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Phenotypic characterization of haemophilia B - Understanding the underlying biology of coagulation factor IX

Journal article
Authors Anna Tjärnlund-Wolf
R. Lassila
Published in Haemophilia
Volume 25
Issue 4
Pages 567-574
ISSN 1351-8216
Publication year 2019
Published at Institute of Neuroscience and Physiology, Department of Psychiatry and Neurochemistry
Pages 567-574
Language en
Links dx.doi.org/10.1111/hae.13804
Keywords blood coagulation, blood coagulation tests, factor IX, haemophilia B, haemostasis, phenotypic variation, factor-viii, bleeding phenotype, binding-site, thrombin generation, fusion protein, half-life, one-stage, platelet, fibrin, management, Hematology
Subject categories Hematology

Abstract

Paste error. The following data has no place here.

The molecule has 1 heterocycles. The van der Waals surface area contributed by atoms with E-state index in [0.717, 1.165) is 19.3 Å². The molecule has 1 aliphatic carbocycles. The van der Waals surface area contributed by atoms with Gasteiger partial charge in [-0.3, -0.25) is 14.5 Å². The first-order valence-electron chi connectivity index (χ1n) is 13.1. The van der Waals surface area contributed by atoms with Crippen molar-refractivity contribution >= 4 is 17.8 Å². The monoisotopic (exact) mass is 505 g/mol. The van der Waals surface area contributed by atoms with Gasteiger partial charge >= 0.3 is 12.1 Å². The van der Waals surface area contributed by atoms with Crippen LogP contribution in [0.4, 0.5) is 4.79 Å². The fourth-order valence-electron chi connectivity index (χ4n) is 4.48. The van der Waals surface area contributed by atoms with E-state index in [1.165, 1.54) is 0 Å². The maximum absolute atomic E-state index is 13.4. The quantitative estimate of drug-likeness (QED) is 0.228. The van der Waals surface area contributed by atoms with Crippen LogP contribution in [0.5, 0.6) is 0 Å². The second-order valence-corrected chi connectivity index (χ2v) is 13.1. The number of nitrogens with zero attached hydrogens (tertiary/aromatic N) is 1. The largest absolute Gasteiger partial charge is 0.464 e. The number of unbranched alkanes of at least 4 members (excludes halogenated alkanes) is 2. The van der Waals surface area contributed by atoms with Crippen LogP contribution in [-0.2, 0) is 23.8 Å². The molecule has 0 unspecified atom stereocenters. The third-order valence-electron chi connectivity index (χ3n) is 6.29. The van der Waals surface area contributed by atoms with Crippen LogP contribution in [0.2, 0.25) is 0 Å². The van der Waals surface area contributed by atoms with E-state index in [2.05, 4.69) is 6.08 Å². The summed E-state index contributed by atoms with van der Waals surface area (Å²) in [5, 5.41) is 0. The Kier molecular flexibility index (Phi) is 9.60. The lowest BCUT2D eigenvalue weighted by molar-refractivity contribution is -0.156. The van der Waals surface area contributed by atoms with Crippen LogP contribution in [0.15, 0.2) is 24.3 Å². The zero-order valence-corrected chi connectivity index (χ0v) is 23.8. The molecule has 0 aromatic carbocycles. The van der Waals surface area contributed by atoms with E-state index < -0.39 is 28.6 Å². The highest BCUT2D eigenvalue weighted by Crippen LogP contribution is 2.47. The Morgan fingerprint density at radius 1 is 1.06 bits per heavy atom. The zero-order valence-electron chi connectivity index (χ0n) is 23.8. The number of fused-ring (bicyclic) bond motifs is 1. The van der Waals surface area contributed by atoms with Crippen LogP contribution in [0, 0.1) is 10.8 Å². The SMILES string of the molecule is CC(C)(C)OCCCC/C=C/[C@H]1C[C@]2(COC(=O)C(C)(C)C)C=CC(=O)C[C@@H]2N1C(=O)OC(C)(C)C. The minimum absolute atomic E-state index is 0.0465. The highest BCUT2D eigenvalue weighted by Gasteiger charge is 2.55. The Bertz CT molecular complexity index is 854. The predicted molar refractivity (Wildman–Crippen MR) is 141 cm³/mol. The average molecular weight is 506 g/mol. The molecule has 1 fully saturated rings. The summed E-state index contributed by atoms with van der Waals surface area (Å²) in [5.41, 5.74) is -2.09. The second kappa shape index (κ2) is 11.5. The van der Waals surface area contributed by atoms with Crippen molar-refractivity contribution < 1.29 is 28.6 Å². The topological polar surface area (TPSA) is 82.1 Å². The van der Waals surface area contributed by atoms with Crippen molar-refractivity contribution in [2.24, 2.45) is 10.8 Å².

Haemophilia B is a recessive, X-linked bleeding disorder due to inherited deficiency in vitamin K-dependent coagulation factor IX (FIX). FIX activity levels, as a basis for the definition of disease severity, do not clearly correlate with bleeding phenotype, likely due to the multiple steps regulating coagulation. Timely, with the availability of extended half-life products and successful steps in gene therapy, haemophilia B therapy is in an active developmental phase. Therefore, increased knowledge of the factors contributing to the variation of haemostatic and clinical outcome and response to therapy is welcomed. FIX acts at the crossroads of both the extrinsic and intrinsic pathways, and on the platelet procoagulant membrane at the site of vascular injury, and therefore, FIX biology is targeted for multiple effectors and regulators. The synthesis, cellular and molecular interactions, and elimination routes of FIX are not as well studied as for FVIII. The specific roles of magnesium in both platelet adhesion and FIX activation, and of vascular collagen at the haemostatic site of platelet adhesion and FIX residence are of particular interest. Biochemical and translational research on these issues should improve our understanding of the mechanisms involved, leading to the development of relevant assays that measure both haemostasis and treatment response. The latter is becoming increasingly important in the new era of haemophilia management and ultimately may lead to improved treatment strategies individually tailored to a patient's needs and cost-efficiency.

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